ESSAY: Challenge the law to save the environment

By Jan Ellen Rein & Mark Dempsey

Environmental law needs a democratic makeover. Nationwide and locally, Move to Amend is mobilizing support for constitutional amendments to curb unregulated campaign spending and eliminate corporate personhood. While striking at the root of systemic corruption, these amendments let communities curb polluters in ways they now cannot.

Far from stopping eco-devastating practices, traditional regulatory management permits them and merely tinkers at the margins. After more than four decades of environmental activism, the environment is in far worse shape. To quote Thomas Linzey of the Community Environmental Legal Defense Fund, “Sustainability is illegal.”

According to CELDF, in the U.S. alone, industry produces two million tons of toxic chemicals annually, including 36,000 tons of known carcinogens. Annually, U.S. waterways and farmland receive one billion tons of industrial farm waste, laced with antibiotics, hormones and chemicals. And one fifth of all plant and animal species are on the verge of extinction.

Our ineffective regulatory approach forces environmentalists into a system that, by definition, permits devastation while minimizing and trivializing citizen input. Apart from regulations, often designed by and for industrial polluters, some pernicious legal doctrines protect bad environmental behavior. For example:

  • After nearly 200 years of judicial fiction, corporations are virtual people with constitutional rights, allowing them to demand compensation from communities that dare to prohibit eco-devastating practices.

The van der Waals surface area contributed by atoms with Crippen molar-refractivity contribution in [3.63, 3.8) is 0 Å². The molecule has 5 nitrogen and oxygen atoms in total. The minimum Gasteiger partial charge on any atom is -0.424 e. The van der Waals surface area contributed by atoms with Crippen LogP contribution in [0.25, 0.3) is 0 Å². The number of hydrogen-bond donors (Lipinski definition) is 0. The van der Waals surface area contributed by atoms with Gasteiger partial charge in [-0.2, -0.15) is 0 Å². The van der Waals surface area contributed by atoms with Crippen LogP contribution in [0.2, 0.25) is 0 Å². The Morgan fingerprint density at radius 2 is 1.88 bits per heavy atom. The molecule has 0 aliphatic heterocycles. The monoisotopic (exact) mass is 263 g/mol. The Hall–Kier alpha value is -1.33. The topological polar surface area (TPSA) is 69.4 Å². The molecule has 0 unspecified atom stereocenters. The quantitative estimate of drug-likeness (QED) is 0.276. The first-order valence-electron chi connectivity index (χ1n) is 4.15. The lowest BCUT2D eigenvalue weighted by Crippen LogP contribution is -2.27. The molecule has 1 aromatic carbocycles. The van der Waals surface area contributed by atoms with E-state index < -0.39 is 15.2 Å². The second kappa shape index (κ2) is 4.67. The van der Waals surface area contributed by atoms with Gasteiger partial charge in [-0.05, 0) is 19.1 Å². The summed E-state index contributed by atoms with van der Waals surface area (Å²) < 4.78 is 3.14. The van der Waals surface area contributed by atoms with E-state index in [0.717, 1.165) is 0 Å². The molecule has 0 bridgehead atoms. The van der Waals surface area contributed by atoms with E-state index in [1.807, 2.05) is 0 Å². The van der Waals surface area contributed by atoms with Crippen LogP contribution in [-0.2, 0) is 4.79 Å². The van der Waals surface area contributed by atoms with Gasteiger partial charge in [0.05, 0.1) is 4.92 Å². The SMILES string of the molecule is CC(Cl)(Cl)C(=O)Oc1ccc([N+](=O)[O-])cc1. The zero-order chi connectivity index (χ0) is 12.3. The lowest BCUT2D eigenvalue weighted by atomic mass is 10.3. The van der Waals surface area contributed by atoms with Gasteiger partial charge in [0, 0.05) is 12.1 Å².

• The law treats nature and ecosystems as exploitable private property that owners can damage and destroy.

A new strategy is available to environmentalists: Help change the constitution. At the grass roots level, use municipal ordinances and ballot initiatives to model a system that legalizes sustainability. Aided by CELDF, many communities are banning noxious practices and abolishing corporate constitutional rights within their borders.

Instead of defining the issue as corporate bullies would frame it, brave communities in Colorado, Utah, Pennsylvania and elsewhere redefined the issue as one of democratic self-governance rather than how many toxic parts per million regulators will allow polluters to release. This approach prevents corporations from hiding behind the fig leaf of self-serving environmental regulation. If corporate polluters sue, they must assert that the constitution gives them the right to overrule communities and natural human beings.

These effective strategies awaken citizens to the need to change the legal system so it responds to democracy, not plutocracy.

Jan Ellen Rein is a retired law professor. Mark Dempsey is a technical writer. Both are members of Sacramento’s Move to Amend organization. Visit for more information.

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